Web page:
Review: Evie Is All Ears


Easter is different things to different people: a time of rest and relaxation with family, a moment to reflect on new beginnings, a sacred religious observation symbolising rebirth and renewed hope. Here in Australia a new tradition is taking hold; the Easter Bilby has been bouncing alongside the traditional Easter Bunny as a symbol of encompassing change and compassion in addition to recognition for our very own long-eared lookalike Easter cutie for some time now.

While picture book, Evie Is All Ears is devoid of Easter Eggs, it does feature bilbies in abundance and is a tender example of consideration and coping with change; two significant Easter concepts. With that tenuous connection made, let’s explore Evie’s world.

Evie lives in the harsh Australian brigalow bush. She attends Miss Briar’s school with gay abandon and applies herself to every bilby task required be it learning to dig with her sharp claws or sniff out tasty morsels using her keen nose. The one thing she finds difficult is hearing. Words and sounds are muffled and obscured beyond recognition causing her to second guess everything and withdrawal from group activities. She tries to adjust her lovely long ears in hope of improvement but nothing works. Her deficiency comes to a dramatic climax after Evie fails to hear the approach of an arch enemy, the fox.


Fortunately, Evie’s mum enlists the help of a hearing specialist and after a period of testing, Evie is fitted out with a set of smart hearing aids that match her pretty headband I might add. The hearing aids work like magic, magnifying every minute sound even Evie’s own quick breaths making everything different and daunting. All efforts to ditch her aids end in failure. Evie would rather live in an incoherent world than suffer the humiliation of being different from her school mates. Her mother persuades her otherwise and when Evie finally arrives at school, she encounters a welcome surprise.

Evie is All Ears falls into a collection of picture books that serve to illuminate and bolster inclusiveness. The Boy in the Big Blue Glasses by Susanne Gervay and Marjorie Crosby-Fairall shares similar themes of overcoming a physical disability whilst boosting self-esteem. It’s a reminder to young children that small differences don’t have to alienate rather they can be embraced and managed. Books like these are also a gentle reminder that poor classroom performance is not necessarily a result of inattentiveness and that we should all be aware of the root causes of a consequence before judging a negative behavioural pattern.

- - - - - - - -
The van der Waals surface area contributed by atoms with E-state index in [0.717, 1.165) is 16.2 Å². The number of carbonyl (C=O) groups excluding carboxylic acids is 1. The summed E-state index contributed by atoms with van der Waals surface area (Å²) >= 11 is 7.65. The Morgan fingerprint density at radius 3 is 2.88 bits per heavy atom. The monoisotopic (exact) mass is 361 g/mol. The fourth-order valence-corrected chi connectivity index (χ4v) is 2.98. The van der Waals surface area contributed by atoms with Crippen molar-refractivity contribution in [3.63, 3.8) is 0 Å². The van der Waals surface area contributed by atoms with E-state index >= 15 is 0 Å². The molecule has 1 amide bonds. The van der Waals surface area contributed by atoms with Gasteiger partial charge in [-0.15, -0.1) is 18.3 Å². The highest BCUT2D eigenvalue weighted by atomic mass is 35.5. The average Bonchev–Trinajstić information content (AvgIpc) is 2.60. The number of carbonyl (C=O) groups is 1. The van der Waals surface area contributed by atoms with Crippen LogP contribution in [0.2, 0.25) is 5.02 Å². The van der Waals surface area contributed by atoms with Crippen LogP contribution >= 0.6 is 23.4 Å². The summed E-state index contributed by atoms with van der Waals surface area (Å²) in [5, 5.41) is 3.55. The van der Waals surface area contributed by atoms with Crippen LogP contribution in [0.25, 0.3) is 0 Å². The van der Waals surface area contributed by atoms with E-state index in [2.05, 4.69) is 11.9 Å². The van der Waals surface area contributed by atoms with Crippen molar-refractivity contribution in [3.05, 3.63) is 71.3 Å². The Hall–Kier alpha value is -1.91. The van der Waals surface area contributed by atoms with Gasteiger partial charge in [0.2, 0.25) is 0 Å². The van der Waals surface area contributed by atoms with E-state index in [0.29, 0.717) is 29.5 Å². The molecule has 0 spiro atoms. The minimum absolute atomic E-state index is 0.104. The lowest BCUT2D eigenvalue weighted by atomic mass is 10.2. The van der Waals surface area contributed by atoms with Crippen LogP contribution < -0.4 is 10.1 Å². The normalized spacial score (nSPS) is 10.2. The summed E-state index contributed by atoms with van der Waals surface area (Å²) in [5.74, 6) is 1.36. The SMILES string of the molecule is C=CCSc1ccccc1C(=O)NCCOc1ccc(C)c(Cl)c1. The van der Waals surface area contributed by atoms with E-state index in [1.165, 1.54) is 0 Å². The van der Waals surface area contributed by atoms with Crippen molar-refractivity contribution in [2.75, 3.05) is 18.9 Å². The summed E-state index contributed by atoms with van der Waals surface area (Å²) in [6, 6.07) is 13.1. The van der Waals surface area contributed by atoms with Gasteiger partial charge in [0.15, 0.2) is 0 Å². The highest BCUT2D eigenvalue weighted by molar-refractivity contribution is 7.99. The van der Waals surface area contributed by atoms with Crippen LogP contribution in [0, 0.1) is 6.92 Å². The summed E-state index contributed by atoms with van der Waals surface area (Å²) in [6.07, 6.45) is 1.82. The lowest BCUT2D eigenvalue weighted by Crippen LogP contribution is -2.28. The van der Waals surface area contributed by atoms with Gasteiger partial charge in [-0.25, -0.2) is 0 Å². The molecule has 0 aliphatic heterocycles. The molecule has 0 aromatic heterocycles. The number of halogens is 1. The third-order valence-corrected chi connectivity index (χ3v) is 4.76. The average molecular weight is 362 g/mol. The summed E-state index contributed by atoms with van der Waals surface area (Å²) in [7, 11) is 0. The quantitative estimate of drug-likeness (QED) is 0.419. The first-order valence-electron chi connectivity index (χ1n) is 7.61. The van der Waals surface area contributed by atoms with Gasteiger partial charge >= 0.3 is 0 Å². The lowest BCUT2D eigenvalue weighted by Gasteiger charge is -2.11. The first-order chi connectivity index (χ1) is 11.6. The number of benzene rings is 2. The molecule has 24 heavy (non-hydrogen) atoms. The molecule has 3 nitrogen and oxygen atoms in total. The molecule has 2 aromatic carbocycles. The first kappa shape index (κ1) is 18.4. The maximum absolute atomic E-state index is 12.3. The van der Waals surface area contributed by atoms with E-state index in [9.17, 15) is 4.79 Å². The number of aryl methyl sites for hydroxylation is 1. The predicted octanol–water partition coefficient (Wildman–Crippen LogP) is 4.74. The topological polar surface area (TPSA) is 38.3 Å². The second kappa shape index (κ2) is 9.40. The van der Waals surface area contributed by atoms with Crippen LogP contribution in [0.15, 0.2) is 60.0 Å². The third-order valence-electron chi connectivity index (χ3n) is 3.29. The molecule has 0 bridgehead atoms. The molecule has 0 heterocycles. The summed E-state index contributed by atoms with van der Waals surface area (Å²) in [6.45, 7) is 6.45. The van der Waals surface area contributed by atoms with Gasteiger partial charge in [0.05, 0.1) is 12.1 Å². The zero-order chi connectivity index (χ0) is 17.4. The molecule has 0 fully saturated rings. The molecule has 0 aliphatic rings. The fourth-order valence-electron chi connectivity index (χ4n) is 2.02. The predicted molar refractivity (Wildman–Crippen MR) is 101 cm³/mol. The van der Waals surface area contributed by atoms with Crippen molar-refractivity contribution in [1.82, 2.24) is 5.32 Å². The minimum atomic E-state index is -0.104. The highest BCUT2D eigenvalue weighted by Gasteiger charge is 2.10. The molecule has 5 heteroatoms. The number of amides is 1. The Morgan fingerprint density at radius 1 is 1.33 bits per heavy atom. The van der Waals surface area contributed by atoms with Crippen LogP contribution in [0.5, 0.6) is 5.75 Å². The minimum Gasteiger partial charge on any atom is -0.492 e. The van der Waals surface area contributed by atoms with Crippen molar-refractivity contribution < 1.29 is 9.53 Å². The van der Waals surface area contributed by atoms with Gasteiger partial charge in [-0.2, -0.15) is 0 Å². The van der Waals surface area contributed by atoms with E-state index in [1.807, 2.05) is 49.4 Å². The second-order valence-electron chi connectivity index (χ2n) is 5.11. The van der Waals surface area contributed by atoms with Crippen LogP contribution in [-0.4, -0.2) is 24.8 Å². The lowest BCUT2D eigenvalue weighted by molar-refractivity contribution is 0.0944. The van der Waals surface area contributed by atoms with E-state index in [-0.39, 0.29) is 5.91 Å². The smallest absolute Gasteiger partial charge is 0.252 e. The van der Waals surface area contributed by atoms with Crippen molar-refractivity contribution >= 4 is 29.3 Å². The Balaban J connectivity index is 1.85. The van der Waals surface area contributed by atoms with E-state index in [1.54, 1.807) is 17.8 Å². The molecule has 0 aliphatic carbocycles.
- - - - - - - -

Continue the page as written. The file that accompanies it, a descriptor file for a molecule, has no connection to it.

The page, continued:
Kellie Byrnes’ narrative both informs and endears. References to bilby behaviour and habitat nestle snuggly alongside Evie’s distress, embarrassment and reluctance to admit and deal with her problem, emotions many youngsters can relate to in some way. The outcome is a big warm hug of kindness and acceptance.

This book has irresistible visual appeal, too. From the star speckled embossed cover to the dandelion seeds adrift from end page to end page, illustrator, Lesley McGee manages to capture the essence of the outback and infuse it with fun, furry detail keeping little eyes busy. Honey ants, echidnas, witchetty grubs and an assortment of other Aussie inspired flora and fauna feature on every page.

With this much on offer, Evie is All Ears is hard to pass up as a book that reinforces the best virtues of Easter. Share it soon.

Title:  Evie Is All Ears
Author:  Kellie Byrnes
Illustrator:  Lesley McGee
Publisher:  Little Pink Dog Books, $24.95
Publication Date:  7 October 2020
Format:  Hardcover
ISBN
: 9780648652823
For ages:  3 – 8
Type:  Picture Book

Buy the Book: Little Pink Dog Books, Boomerang Books

Comments

Susanne Gervay said…
Such a beautiful story.
DimbutNice said…
100% Susanne and beautifully rendered, too. D x

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